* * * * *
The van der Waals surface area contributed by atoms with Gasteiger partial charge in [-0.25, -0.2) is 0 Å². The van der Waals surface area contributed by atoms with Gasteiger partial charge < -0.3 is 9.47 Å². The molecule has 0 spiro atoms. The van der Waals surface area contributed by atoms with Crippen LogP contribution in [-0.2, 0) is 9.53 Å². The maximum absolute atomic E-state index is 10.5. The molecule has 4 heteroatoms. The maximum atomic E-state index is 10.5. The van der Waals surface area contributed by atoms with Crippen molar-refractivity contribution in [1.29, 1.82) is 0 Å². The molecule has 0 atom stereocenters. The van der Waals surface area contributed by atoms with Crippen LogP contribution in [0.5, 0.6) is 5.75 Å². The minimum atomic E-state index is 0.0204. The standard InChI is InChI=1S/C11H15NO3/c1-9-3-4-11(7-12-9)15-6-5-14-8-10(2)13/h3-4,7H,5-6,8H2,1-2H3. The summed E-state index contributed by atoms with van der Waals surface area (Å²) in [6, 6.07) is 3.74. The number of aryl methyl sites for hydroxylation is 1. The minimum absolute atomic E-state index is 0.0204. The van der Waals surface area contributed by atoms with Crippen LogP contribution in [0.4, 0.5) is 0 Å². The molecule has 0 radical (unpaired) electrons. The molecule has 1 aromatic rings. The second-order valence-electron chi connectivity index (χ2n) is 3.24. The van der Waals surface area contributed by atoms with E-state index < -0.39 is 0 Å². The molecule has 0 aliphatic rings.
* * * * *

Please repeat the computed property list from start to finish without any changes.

The van der Waals surface area contributed by atoms with Gasteiger partial charge in [-0.25, -0.2) is 0 Å². The van der Waals surface area contributed by atoms with Gasteiger partial charge < -0.3 is 9.47 Å². The molecule has 0 spiro atoms. The van der Waals surface area contributed by atoms with Crippen LogP contribution in [-0.2, 0) is 9.53 Å². The maximum absolute atomic E-state index is 10.5. The molecule has 4 heteroatoms. The maximum atomic E-state index is 10.5. The van der Waals surface area contributed by atoms with Crippen molar-refractivity contribution in [1.29, 1.82) is 0 Å². The molecule has 0 atom stereocenters. The van der Waals surface area contributed by atoms with Crippen LogP contribution in [0.5, 0.6) is 5.75 Å². The minimum atomic E-state index is 0.0204. The standard InChI is InChI=1S/C11H15NO3/c1-9-3-4-11(7-12-9)15-6-5-14-8-10(2)13/h3-4,7H,5-6,8H2,1-2H3. The summed E-state index contributed by atoms with van der Waals surface area (Å²) in [6, 6.07) is 3.74. The number of aryl methyl sites for hydroxylation is 1. The minimum absolute atomic E-state index is 0.0204. The van der Waals surface area contributed by atoms with Crippen LogP contribution in [0.4, 0.5) is 0 Å². The molecule has 0 radical (unpaired) electrons. The molecule has 1 aromatic rings. The second-order valence-electron chi connectivity index (χ2n) is 3.24. The van der Waals surface area contributed by atoms with E-state index < -0.39 is 0 Å². The molecule has 0 aliphatic rings.